Church planters must consider and plan for a wide variety of factors as they prepare to launch and lead their new churches. One of the most important decisions affecting whether a new church starts well is choosing when to hold the launch service itself. Here, eight church planters from diverse settings nationwide share some of their prelaunch experiences and explain that weather, holiday timing, culture and other factors influence whether the timing is right.
Briefly describe your prelaunch process.
Paul Andrew: My wife, Andi, and I moved with our three kids from Sydney, Australia, to New York City in June 2010 to plant Liberty Church. We knew very few people in the city when we arrived; in fact Liberty Church was small enough to fit around a Central Park bench in those early months. But by July, we started two connect groups to disciple those who were getting connected, and by August, we had a small core team who were excited to invite friends. We held the first of four monthly “gatherings” in September. To our surprise, 48 people turned out, and two made decisions for Christ. That day we launched what we called 50/50/50—50 days to raise $50,000 and get 50 people on our launch team. The gatherings were a critical opportunity for us to build momentum, consolidate our team, communicate our vision and DNA, and provide a focus point for our passionate community to bring friends and family. As we focused on building our launch team, we met with them every Sunday morning (besides the gatherings), and we were very intentional about creating ownership together. By December, we believed we were ready to launch with well over 50 team members on board and the support of the Association of Related Churches.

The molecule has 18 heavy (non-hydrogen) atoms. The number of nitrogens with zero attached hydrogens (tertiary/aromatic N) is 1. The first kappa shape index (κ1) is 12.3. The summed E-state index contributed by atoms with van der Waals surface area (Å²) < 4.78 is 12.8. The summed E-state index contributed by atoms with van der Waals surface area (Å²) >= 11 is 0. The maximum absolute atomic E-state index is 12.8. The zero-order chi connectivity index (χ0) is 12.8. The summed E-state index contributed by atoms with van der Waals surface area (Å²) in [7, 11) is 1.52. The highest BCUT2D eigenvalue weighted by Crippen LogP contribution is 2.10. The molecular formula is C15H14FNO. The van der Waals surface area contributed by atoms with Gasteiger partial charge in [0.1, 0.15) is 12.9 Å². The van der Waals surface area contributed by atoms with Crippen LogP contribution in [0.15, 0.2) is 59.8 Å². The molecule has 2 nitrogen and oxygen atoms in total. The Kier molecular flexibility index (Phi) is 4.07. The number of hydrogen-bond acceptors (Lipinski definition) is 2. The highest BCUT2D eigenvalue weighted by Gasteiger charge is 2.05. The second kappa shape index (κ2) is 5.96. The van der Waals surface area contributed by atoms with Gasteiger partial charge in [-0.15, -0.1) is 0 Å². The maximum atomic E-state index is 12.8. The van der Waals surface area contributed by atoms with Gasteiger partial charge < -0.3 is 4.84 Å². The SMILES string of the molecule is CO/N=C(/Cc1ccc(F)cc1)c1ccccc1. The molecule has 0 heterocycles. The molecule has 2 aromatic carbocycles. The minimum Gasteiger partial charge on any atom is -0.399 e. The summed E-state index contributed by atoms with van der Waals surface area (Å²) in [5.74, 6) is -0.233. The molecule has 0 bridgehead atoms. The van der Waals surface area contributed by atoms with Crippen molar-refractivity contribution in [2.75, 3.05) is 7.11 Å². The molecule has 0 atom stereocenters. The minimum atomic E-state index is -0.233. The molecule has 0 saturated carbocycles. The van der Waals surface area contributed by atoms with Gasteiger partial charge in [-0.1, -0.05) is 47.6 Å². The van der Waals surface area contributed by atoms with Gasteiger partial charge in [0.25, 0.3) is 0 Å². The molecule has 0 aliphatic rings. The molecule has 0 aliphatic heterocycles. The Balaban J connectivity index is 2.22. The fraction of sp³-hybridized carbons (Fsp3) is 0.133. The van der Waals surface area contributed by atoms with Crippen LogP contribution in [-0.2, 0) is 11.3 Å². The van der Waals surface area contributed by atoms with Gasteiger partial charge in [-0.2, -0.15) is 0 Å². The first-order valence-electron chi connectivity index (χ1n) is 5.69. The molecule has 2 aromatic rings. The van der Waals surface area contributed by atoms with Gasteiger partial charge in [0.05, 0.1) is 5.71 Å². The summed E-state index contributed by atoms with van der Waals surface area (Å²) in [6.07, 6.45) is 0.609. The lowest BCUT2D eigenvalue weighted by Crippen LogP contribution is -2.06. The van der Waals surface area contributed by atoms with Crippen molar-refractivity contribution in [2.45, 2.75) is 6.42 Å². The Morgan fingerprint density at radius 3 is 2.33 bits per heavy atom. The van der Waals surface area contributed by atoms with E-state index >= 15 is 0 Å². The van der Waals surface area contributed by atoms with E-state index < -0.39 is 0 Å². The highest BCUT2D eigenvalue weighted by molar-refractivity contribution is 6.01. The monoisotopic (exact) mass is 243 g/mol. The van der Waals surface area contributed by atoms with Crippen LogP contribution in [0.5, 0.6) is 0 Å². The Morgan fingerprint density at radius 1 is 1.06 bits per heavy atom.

Paul Andrew, Lead Pastor, Liberty Church, New York City, launched Jan. 23, 2011, with 150 attendees. Current attendance: 200+